3. Wood is a natural insulator

Some of the most substantial building costs and environmental impacts are related to operation, with heating and cooling costs at the top of the list.

Enter wood: the natural insulator. The cell structure of wood is made up of air pockets, allowing it to be five times more insulative than concrete, 400 times more insulative than steel, and 1,770 times more insulative than aluminum. As a result, wood buildings require less energy to heat and cool, leading to reduced energy bills. For instance, it’s estimated that a small house made of wood in Montreal would use 2,900 kW-h less per year than the same sized house made of steel.

Further, wood is hygroscopic, meaning it has the ability to absorb or release moisture to act as a buffer against external changes in humidity and temperature.


4. Exposed wood improves occupant well being

Biophilic design places heavy emphasis on incorporating aspects of the natural world into construction. It aims to foster health and productivity, and has been connected to reduced blood pressure, improved short-term memory, and overall more positive emotions. Building with wood is the perfect example of biophilic design!

Many studies have established a link between wood and human health. Common benefits experienced by occupants of wood buildings include lower stress levels, improved attention and focus, greater creativity, quicker recovery from illness, and reduced pain perception. A literature review of over 40 studies supported this finding, concluding that interior wood can induce physiological relaxation.

Wood buildings can also benefit the physical health of occupants. Wood, considered to be hypo-allergenic, prevents the accumulation of particles, like dust or pollen, which can occur on other surfaces or finishes. It can also regulate humidity levels, further contributing to air quality.


5. Building with wood is GREEN!

One of the most attractive elements of building with wood is its ability to lock up sequestered carbon far beyond the natural life span of a tree. While the manufacturing and production of other building materials emit a significant amount of carbon, wood buildings represent carbon sinks.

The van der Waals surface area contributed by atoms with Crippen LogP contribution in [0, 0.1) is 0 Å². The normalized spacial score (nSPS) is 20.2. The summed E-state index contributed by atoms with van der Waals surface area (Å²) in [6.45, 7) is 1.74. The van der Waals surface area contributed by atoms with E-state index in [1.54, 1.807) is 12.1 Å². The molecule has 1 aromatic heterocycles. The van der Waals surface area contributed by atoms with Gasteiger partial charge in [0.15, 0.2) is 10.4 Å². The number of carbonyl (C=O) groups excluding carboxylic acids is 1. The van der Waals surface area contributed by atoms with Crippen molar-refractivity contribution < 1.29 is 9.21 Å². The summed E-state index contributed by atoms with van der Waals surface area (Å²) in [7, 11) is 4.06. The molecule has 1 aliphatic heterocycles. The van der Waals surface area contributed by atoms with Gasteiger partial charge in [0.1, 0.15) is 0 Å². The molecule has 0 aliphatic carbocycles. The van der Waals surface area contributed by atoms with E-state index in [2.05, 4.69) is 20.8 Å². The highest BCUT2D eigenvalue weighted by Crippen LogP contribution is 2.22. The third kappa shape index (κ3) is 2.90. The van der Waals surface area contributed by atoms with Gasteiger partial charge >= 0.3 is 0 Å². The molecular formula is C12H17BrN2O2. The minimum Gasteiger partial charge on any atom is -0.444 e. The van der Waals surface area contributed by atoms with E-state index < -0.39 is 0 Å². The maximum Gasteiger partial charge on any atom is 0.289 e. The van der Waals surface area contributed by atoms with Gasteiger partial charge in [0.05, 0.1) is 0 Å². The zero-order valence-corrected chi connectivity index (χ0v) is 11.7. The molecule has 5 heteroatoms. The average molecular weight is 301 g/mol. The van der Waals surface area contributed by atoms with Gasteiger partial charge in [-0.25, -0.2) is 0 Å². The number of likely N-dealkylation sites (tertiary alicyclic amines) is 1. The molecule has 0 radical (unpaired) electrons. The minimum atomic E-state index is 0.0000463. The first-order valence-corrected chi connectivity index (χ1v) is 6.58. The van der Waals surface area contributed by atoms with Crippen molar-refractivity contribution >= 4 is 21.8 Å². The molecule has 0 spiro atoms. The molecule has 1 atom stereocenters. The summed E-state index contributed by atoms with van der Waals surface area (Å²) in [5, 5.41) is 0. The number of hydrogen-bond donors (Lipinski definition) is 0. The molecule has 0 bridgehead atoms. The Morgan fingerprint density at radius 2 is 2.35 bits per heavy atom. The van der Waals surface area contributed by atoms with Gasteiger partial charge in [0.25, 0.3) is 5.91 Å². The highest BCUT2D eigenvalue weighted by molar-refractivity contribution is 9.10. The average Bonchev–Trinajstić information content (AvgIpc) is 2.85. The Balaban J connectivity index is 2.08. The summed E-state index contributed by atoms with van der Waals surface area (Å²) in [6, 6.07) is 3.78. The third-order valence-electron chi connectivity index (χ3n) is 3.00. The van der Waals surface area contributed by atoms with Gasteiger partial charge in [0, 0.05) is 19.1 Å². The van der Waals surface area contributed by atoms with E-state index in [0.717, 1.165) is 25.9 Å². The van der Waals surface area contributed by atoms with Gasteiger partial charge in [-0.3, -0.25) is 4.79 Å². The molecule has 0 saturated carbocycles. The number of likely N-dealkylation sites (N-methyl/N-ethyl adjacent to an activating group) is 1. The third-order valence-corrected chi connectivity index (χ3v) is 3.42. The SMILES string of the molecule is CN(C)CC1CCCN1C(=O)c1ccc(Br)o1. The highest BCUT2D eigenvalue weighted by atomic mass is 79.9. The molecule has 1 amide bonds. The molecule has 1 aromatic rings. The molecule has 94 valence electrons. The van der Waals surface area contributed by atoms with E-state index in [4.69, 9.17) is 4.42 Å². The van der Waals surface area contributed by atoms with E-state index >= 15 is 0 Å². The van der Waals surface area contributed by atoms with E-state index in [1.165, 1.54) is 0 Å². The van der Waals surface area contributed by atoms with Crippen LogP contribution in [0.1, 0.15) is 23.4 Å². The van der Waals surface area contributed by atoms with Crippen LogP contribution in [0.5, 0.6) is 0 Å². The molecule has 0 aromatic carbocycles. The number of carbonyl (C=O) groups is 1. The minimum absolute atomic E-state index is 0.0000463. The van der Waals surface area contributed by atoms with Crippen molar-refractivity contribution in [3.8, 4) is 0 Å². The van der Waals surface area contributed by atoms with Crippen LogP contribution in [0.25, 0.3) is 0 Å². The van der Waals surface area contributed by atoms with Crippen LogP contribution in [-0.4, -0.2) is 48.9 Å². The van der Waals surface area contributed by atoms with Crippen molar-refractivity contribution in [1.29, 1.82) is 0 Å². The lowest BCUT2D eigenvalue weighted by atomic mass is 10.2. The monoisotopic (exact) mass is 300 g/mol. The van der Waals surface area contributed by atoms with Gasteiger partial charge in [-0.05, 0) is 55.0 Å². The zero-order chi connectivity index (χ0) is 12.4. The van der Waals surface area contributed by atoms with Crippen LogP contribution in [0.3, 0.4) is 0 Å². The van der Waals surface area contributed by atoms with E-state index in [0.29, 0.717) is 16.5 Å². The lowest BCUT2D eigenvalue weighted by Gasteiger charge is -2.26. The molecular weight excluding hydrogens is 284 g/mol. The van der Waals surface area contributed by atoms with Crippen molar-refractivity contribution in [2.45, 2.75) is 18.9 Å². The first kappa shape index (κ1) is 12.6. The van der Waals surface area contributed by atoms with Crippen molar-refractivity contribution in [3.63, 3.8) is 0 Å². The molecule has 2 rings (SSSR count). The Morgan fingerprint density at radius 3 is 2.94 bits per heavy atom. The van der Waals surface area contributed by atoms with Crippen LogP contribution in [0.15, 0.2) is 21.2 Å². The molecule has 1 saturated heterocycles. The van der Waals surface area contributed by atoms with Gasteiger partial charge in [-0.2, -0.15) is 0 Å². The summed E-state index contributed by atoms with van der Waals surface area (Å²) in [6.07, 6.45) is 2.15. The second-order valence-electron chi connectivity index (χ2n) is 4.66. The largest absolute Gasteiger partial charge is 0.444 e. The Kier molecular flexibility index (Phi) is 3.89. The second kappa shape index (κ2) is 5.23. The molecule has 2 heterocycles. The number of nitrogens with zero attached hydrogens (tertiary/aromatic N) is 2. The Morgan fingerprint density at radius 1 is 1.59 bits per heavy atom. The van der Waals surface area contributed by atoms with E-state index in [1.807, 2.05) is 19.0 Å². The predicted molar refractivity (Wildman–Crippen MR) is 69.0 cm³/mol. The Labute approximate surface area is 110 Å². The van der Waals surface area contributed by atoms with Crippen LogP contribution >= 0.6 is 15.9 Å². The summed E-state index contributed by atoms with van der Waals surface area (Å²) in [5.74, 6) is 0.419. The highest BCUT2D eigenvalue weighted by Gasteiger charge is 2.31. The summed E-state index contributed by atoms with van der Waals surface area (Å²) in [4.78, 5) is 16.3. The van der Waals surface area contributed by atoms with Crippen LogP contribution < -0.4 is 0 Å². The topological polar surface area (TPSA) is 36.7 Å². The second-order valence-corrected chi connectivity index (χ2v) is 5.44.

For example, a study done in New Zealand found that a 17 per cent increase in wood usage in the building industry would lead to a 20 per cent reduction in carbon emissions from building material manufacturing. This figure becomes quite significant when you consider that CO2 emissions from the building industry account for about 40 per cent or more of global CO2 emissions. To put this into perspective, a five-storey wood building could reduce the same amount of CO2 as taking 600 cars off the road for a year.

Here in Canada, a life cycle assessment study drawing on data from the region of Toronto concluded that wood buildings can emit up to 29 per cent less greenhouse gases than other conventional building materials, contributing to savings equivalent to anywhere between 3.6 to 8.6 years of global warming gas emissions.

Further, this study found that wood design resulted in three times less water pollution and 12 per cent less air pollution than other design materials, solidifying wood as one of the most environmentally responsible building products.

Find out what an architect has to say about wood.

To find out more about how wood is used in buildings visit Wood Works.